The large amount of Minor Actinides (MA) in the legacy PWR SNF motivates the development of the MYRRHA reactor, which is essentially a prototype of a fast neutron spectrum nuclear waste burner. Alternatively, the solid SNF can be de-clad and dissolved into a fuel salt, for direct re-use and 100% burn-up in a fast-spectrum MSR. Several countries abroad carry research projects targeting the MSR technology to be a legacy waste burner for SNF. However, BRIGID reactors will NOT be designed to burn legacy SNF. The focus of BRIGID is on the fastest realisation of a safe and efficient reactor to produce hydrogen. This means that BRIGID does not compete with MYRRHA or foreign waste burner developments in the foreseeable future. Instead, BRIGID will rely on research results of MYRRHA.

Note that BRIGID does not produce any SNF itself, provides it is allowed to rcomplete its cycle once it has been activated. BRIGID only generates fission products (FP) and activation products (AP). Fission products are a fundamentally different form of nuclear waste: they can be considered the ashes of the nuclear furnace. Fission products are unavoidable in any nuclear fission process. The FP nuclides are per definition excited and radioactive. They need to be contained and decayed safely. BRIGID is designed to autonomeously and internally contain, handle, decay and store all fissions products, as long as they are radiotoxic. However, compared to SNF, the volume and radiotoxicity is orders of magnitude smaller than the current SNF.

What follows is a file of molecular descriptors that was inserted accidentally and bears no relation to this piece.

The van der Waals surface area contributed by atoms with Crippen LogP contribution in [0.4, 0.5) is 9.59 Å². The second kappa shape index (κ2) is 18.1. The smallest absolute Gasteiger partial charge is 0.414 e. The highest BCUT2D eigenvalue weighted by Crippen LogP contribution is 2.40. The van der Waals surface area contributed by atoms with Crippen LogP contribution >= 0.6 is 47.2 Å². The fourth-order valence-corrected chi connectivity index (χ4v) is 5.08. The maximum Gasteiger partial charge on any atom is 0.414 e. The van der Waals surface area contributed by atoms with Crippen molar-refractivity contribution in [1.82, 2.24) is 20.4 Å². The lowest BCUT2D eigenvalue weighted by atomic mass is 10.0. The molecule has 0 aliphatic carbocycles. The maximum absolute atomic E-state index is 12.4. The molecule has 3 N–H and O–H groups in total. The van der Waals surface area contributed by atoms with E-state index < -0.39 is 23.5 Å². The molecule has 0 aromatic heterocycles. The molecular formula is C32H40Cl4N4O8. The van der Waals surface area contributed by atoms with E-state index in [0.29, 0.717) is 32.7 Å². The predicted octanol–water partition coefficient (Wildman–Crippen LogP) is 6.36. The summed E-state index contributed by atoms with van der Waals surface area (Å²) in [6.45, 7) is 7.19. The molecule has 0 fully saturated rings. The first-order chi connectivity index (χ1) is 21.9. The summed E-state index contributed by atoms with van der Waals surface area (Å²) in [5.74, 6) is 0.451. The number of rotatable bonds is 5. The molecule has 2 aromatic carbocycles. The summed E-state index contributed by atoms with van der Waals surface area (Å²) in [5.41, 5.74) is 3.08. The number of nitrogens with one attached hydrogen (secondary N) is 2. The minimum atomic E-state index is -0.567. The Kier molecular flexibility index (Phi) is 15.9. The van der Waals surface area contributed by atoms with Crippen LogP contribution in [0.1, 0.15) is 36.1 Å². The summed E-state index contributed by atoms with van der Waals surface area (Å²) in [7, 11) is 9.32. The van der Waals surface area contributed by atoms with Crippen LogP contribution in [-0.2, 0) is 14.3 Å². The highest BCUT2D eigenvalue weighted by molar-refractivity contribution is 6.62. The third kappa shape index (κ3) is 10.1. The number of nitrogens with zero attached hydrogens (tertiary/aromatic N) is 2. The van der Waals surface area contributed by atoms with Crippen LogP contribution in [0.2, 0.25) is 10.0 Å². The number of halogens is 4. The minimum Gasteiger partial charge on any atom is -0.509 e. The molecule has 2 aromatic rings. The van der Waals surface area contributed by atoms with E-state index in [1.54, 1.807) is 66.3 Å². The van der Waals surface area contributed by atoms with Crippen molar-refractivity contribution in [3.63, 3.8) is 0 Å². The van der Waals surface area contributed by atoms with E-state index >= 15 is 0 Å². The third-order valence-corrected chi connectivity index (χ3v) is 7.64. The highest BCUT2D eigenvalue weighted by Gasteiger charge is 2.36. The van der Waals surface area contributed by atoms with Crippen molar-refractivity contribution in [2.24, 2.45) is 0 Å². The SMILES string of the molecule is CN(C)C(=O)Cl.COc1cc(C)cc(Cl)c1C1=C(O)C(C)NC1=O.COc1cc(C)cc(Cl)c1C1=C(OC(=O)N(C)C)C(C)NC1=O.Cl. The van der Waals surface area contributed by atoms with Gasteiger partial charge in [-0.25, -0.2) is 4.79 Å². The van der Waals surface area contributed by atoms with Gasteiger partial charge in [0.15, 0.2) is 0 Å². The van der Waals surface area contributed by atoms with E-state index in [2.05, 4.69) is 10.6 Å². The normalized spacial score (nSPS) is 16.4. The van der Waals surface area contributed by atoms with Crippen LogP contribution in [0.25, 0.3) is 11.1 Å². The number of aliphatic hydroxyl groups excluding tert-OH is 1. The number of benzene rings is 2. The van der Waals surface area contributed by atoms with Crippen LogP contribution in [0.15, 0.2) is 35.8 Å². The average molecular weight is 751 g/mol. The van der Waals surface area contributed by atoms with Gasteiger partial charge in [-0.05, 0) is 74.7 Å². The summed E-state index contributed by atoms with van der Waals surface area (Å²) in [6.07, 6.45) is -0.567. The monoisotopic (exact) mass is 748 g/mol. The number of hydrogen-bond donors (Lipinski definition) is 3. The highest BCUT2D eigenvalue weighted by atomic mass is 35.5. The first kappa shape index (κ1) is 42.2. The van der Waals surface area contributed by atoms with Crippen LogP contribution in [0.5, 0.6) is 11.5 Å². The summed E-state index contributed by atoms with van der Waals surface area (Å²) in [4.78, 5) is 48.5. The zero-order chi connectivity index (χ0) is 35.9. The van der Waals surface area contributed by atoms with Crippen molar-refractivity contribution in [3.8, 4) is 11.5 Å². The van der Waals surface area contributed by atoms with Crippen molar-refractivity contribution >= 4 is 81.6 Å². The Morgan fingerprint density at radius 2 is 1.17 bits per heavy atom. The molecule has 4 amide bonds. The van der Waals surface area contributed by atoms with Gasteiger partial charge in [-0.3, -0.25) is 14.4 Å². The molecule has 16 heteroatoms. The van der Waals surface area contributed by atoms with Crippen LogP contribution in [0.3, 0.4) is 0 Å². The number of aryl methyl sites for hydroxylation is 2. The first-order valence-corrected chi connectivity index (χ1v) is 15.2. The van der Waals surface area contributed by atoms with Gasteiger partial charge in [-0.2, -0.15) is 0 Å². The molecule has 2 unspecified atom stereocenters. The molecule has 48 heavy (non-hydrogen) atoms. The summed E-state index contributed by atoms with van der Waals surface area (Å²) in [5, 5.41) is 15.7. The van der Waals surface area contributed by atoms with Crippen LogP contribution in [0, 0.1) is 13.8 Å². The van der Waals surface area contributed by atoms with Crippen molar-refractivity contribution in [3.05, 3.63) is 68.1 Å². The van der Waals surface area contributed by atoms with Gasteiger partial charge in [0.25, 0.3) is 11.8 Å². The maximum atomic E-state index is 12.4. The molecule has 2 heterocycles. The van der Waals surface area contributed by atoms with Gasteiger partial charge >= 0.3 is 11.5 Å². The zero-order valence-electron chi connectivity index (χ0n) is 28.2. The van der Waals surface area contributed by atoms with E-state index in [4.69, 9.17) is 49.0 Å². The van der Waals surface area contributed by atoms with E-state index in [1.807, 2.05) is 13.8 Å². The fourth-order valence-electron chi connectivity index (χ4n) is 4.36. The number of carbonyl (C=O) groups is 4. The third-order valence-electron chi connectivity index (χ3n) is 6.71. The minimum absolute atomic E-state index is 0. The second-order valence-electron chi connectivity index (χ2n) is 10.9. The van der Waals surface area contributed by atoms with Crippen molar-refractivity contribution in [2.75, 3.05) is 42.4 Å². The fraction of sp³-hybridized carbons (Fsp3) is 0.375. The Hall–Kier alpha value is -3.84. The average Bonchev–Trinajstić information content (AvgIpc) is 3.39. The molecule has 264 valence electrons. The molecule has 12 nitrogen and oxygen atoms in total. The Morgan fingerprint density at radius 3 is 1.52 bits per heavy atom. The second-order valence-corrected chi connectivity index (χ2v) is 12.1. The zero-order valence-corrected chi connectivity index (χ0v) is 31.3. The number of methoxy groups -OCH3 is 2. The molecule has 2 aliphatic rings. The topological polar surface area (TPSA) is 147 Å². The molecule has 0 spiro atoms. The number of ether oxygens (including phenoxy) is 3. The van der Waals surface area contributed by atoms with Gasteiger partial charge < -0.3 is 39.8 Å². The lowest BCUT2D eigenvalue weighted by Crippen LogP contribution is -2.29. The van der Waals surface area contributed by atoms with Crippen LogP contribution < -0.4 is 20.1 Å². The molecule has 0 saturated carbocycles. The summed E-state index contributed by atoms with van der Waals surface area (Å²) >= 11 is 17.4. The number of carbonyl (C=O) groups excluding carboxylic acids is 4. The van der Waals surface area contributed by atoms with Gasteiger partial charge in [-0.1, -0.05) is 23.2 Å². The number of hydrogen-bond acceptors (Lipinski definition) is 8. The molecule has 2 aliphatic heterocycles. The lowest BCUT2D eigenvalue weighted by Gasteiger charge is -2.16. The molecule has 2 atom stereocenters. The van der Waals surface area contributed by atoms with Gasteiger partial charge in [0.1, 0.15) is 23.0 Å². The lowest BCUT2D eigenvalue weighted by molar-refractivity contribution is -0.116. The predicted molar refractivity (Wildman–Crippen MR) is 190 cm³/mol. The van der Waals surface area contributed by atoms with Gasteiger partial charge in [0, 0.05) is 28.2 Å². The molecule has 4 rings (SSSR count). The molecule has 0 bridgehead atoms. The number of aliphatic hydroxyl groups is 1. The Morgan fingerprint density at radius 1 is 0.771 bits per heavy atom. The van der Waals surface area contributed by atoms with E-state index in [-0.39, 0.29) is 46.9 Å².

The tails originating from the enriched natural uranium (ENU) fuel produced for the Belgian NPPs are also stored and constitute a huge potential for fertilising. This also requires a breeding reactor, more particularly with a fast neutron spectrum. The research on fast neutron Pu breeders with sodium coolant (SCFR) has however lost all momentum. MSR technology offers a safer reactor type to use these tails. However, BRIGID's AnnevoieTM reactor is NOT designed for this, in order not to geoperdise the fast development trajectory. Once BRIGID is operational, there is plenty of time to validate the legacy tails.

Note that BRIGID fuel preparation does not produce tails.

It is a BRIGID requirement to limit the amount of Class B waste to the bare minimum. This will be obtained by the design and maintenance strategy of BRIGID. Class B activation products are unavoidable. In BRIGID, careful design ensures a minimum of activation products: minimal number of parts, no serviceable parts inside, full neutron reflection, lead coolant.

Finally, BRIGID produces as much operational waste as any nuclear installation. This type of waste is mostly Class A waste. This waste can be handled in the same way as current production. The amount is in the order of 30 cm3 per citizen per year.